XP SP3 needs at least 1 Gigabyte of RAM. Less and it will take forever to boot.
XP doesn't automatically defrag so that can be a major factor. Doesn't hurt to also run a check disk. Make sure you have at least 15% disk space free.
Old XP's tend to be clogged with dust. This causes them to get hot and a hot PC is a slow PC since the CPU will slow down in self protection. I usually use Speccy
Get the free version of Speccy:
http://www.filehippo...download_speccy (Look in the upper right for the Download
Latest Version button) Download, Save and Install it. Run Speccy. When it finishes (the little icon in the bottom left will stop moving), File, Save as Text File, (to your desktop) note the name it gives. OK. Open the file in notepad and delete the line that gives the serial number of your Operating System. (It will be near the top about 10 lines down.) Attach the file to your next post.
since I'm not in front of the PC but if you are looking at the PC then Speedfan might be the way to go. http://www.almico.com/sfdownload.php
It won't work on really old motherboards but when it does work it gives you a good idea of the temp. A desktop usually runs under 40 C while a laptop should be under 60. Just recently learned that Speedfan has the capability to do an extended disk test. Might come in handy if you suspect the hard drive.
Process Explorer is a another good tool:
Get Process Explorer
Save it to your desktop then run it (Vista or Win7 - right click and Run As Administrator).
View, Select Column, check Verified Signer, OK
Options, Verify Image Signatures
Click twice on the CPU column header to sort things by CPU usage with the big hitters at the top.
Wait a minute then:
File, Save As, Save. Open the file Procexp.txt on your desktop and copy and paste the text to a reply.
but it's just as easy if you are in front of the PC to open Task Manager and select Processes. Click on Show Processes from All Users then click once or twice on the CPU column header to sort things with the biggest CPU users at the top. System Idle should be the biggest user with over 90%. Any other process with more than 1 or 2% other than process explorer's own process should be suspect. You can also click on the Memory column header and sort by memory use. See if something is hogging the memory. Once had a program that kept using more and more memory the longer it was on until it ran out.
The thing you don't see in Task Manager is the Interrupts percentage which normally runs about 1%. This seems to have more of an effect that the % would imply. I have seen a PC with 1.7% Interrupts be so slow that you could not watch a video. Oddly enough it was caused by a bad laptop battery but most times it a bad driver.
I like to look at the Event logs to see what fails during the boot:
Start, Run, eventvwr.msc, OK to bring up the Event Viewer. Right click on System and Clear All Events, No (we don't want to save the old log but you can if you want to), OK. Repeat for Application.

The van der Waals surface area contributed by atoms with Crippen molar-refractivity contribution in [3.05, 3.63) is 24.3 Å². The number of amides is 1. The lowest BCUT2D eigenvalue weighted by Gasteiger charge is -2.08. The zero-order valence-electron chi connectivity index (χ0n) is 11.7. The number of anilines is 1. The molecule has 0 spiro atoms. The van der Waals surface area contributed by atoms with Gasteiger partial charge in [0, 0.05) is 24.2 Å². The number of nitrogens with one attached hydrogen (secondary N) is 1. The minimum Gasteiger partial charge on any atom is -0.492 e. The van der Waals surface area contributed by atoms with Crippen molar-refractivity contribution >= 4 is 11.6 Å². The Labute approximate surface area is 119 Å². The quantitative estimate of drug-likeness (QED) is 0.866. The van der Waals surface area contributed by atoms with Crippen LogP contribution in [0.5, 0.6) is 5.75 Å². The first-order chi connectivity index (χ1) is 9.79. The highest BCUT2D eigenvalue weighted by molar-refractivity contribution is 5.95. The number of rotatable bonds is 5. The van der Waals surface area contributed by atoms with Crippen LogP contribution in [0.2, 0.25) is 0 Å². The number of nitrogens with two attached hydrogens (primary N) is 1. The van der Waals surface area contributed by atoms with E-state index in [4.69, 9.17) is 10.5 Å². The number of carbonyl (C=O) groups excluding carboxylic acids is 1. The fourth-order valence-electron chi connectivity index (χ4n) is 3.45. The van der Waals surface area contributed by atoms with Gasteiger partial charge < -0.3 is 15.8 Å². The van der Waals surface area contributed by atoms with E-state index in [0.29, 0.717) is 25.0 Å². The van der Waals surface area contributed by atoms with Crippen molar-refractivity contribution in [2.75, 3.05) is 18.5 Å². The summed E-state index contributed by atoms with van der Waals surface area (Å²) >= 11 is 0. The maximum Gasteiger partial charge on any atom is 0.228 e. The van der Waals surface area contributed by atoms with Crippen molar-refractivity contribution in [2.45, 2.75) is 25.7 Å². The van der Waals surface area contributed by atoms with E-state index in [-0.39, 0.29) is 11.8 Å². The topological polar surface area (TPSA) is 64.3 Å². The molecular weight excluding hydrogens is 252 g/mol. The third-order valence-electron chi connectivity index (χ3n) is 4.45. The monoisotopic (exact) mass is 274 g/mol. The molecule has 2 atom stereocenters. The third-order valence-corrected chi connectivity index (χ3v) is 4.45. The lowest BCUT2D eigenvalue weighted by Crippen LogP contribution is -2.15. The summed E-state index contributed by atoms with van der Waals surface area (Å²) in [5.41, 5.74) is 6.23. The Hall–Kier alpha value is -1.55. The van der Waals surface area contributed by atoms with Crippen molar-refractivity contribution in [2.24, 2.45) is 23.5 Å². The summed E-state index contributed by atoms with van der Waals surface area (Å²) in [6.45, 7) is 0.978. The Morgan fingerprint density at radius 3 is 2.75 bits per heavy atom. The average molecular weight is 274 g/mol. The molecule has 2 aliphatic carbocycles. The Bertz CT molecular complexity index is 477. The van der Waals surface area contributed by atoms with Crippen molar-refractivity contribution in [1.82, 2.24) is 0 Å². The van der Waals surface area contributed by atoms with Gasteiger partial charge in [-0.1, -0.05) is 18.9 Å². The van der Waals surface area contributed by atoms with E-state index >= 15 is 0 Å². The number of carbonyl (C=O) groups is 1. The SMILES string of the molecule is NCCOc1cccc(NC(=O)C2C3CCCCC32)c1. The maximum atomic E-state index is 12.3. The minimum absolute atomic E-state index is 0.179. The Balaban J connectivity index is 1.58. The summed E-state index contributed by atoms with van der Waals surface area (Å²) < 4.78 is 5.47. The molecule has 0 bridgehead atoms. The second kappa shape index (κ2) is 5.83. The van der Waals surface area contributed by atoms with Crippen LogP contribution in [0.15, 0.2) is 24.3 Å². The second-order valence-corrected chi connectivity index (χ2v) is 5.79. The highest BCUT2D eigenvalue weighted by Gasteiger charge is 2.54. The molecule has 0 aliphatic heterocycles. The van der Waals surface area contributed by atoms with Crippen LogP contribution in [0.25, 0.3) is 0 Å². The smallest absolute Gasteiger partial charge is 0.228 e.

Since you are at the PC you can look directly at the Event log for Errors and Warnings in System and also in Applications. Remember you can click on the Level column header and sort things by severity. I usually use VEW
1. Please download the Event Viewer Tool by Vino Rosso
and save it to your Desktop:
2. Right-click VEW.exe and Run AS Administrator
3. Under 'Select log to query', select:
4. Under 'Select type to list', select:
Then use the 'Number of events' as follows:
1. Click the radio button for 'Number of events'
Type 20 in the 1 to 20 box
Then click the Run button.
Notepad will open with the output log.
Please post the Output log in your next reply then repeat but select Application.
Sometimes a critical windows service will not be running. Farbars is good to determine that:
Download, Save and Run (win 7 or Vista => Right click and Run as Admin.) farbar service scanner
Tick "All" options.
It will create a log (FSS.txt) in the same directory the tool is run.
Please copy and paste the log to your reply.
Tho again if you are in front of the PC you can just open a command window and type:
and compare the list to that of a working machine.
I don't expect you would have the problem in a business environment but I see people with two (or more) anti-viruses installed. Multiple anti-viruses fight each other and slow a PC down.
I've also seen several PCs that took forever to boot. Removing the anti-virus (usually Norton) and reinstalling solved the problem. Of course malware and adware can also slow down a PC.
Download the adwCleaner
Close your browsers and pause your antivirus.
- Run the Tool
Windows Vista and Windows 7 users:
Right click in the adwCleaner.exe and select the Delete option
- When the scan completes, it will open a notepad windows.
- Please, copy the content of this file in your next reply.
That should remove most common adware. I'm not going to start on malware. Be here all night.
SpeedyFox is a neat program if you have Firefox or Chrome:
http://www.crystalidea.com/speedyfox . Close Chrome and Firefox. Click on Speedup my Firefox. When it finishes click on Exit.
Makes Firefox or Chrome start a lot faster.
One other thing to try on a slow machine is to use msconfig:
Start Run, msconfig, OK
Go to Services tab and click on the box to hide Microsoft Services then uncheck
everything that remains. Go to Startup tab and uncheck everything. OK and
reboot. If it doesn't run faster then go back into msconfig and recheck the
things you turned off. If it helps then go back and turn on a few items each
time until you find the culprit.